A building owner in Lowestoft has removed a portion of wall containing an original Banksy mural.
Workmen arrived over the weekend to carve away the artwork, which is expected to sell for millions in the US.
The piece, depicting a child building a sandcastle with a crowbar, was one of 10 created in the area over the summer, during his Great British Spraycation.
Following its removal, the slab of wall was loaded onto a truck and taken to a hidden location, ready to be shipped to the US.
Locals in Lowestoft are dismayed by the move, having previously hoped the artwork would draw in more visitors.
The former shop was previously being sold for £300,000, but was re-listed for £500,000 following the addition of the graffiti.
Professor of Political Art at the Royal College of Art, Peter Kennard, who has worked with Banksy in the past, told Sky News: "It's the extremities of capitalism. Someone does something for the public, it's removed to make money. It's immoral but a lot of the buying and selling in the art world is immoral."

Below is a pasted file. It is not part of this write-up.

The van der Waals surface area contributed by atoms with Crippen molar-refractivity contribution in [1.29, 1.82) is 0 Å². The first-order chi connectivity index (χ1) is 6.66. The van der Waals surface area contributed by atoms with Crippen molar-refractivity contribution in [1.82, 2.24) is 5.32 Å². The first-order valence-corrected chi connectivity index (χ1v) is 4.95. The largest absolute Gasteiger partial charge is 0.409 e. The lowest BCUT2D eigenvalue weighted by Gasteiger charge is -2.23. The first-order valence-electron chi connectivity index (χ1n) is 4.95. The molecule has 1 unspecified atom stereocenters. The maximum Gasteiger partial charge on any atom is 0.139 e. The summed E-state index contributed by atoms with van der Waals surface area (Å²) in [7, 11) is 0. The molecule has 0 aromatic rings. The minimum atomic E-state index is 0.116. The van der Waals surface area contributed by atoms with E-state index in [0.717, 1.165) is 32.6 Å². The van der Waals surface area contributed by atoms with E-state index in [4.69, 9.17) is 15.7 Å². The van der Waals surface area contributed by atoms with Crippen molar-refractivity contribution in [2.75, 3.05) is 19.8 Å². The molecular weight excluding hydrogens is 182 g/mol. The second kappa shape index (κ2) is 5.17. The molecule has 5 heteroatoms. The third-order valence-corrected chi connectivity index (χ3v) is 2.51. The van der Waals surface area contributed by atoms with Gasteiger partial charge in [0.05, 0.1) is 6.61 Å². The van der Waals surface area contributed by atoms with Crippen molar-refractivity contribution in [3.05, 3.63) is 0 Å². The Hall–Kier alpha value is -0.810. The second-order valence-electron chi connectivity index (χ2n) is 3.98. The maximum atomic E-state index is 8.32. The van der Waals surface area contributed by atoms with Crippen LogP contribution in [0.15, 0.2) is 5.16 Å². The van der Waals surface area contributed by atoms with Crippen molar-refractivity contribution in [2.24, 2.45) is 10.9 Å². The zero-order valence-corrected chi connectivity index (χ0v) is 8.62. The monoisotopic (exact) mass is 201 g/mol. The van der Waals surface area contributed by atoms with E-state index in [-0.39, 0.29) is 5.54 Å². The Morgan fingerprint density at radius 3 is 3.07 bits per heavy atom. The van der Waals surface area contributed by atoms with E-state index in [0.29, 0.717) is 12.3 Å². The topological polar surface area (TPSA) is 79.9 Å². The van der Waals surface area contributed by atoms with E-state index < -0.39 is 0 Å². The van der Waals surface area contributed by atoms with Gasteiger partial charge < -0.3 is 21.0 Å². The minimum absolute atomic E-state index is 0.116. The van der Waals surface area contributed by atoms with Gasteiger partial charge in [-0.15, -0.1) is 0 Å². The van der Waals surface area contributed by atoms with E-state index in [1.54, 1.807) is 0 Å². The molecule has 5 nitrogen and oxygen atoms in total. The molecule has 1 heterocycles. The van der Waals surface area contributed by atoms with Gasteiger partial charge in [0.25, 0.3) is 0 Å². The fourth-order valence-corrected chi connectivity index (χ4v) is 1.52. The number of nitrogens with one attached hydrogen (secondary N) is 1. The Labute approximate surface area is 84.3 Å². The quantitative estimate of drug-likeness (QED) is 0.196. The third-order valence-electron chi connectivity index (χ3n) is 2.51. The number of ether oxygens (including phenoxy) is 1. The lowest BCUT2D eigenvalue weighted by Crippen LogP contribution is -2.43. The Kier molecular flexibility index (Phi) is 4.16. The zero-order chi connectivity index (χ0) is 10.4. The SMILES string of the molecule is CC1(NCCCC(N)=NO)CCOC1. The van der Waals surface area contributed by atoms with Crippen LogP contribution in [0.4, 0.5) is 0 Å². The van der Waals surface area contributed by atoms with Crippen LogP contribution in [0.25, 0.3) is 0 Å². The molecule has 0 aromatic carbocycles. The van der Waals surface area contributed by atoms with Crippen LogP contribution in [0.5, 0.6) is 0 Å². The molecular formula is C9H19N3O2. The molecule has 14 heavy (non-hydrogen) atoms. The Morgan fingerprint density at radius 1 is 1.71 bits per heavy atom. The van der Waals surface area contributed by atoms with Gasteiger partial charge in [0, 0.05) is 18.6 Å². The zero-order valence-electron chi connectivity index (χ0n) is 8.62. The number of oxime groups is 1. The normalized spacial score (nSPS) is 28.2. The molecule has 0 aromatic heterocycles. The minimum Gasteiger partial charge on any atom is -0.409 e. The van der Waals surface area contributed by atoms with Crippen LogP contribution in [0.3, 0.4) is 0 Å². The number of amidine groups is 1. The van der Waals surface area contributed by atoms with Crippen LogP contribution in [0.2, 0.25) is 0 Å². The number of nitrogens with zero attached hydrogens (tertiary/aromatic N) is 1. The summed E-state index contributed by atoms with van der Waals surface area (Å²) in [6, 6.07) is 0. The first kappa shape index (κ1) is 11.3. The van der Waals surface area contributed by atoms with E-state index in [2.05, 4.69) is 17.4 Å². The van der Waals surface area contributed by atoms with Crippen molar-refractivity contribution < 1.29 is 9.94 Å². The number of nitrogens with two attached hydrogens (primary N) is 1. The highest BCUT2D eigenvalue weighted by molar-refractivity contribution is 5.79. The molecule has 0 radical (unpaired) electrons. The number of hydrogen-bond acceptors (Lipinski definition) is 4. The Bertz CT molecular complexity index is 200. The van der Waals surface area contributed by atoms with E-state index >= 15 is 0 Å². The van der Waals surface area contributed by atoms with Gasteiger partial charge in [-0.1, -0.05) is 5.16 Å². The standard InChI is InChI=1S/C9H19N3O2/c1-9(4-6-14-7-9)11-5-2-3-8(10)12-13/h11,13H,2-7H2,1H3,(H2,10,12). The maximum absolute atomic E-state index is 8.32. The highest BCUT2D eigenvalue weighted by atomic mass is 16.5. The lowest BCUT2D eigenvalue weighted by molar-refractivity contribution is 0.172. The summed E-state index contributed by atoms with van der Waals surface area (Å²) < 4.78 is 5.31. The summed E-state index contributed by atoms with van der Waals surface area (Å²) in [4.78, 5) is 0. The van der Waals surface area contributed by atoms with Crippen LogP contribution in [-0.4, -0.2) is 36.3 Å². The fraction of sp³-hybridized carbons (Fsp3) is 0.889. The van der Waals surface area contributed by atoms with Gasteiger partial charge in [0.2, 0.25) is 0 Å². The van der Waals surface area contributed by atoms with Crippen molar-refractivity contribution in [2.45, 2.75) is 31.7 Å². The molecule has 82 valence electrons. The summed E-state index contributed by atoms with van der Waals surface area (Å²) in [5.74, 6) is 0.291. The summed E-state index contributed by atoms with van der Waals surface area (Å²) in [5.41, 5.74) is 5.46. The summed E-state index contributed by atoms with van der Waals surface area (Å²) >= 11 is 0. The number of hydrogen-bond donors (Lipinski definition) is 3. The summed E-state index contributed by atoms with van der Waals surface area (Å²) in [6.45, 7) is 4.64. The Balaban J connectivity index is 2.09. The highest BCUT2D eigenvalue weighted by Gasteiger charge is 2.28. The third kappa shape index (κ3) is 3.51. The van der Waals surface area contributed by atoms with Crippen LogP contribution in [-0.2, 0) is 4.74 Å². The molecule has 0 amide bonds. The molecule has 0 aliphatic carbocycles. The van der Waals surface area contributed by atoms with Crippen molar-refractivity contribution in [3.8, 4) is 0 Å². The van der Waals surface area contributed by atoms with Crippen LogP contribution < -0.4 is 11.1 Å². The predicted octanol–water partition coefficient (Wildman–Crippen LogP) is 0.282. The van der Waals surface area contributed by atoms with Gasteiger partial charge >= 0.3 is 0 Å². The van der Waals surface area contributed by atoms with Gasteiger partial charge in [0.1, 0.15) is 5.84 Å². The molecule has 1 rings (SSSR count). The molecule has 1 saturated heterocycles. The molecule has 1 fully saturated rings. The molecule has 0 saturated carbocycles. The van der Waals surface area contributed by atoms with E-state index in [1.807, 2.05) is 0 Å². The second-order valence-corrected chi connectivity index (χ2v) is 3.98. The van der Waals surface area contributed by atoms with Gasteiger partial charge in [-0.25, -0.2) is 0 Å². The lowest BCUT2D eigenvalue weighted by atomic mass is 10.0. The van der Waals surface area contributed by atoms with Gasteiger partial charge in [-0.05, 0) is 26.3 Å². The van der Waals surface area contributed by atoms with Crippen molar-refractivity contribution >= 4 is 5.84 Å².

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"For someone to take it down is disgusting – it's totally against the ethos of what Banksy is doing."
Prof Kennard, who recently created his own street art exhibition in Glasgow for COP26, said: "As public spaces become more privatised, artists using walls is a great way to communicate with the general public and young people, and doesn't have the stigma of being in an art gallery."
It is not known whether the piece will be auctioned off or sold privately, but either way is sure to fetch a high price, with Banksy's shredded Love Is In The Bin painting selling for £18.5m last month.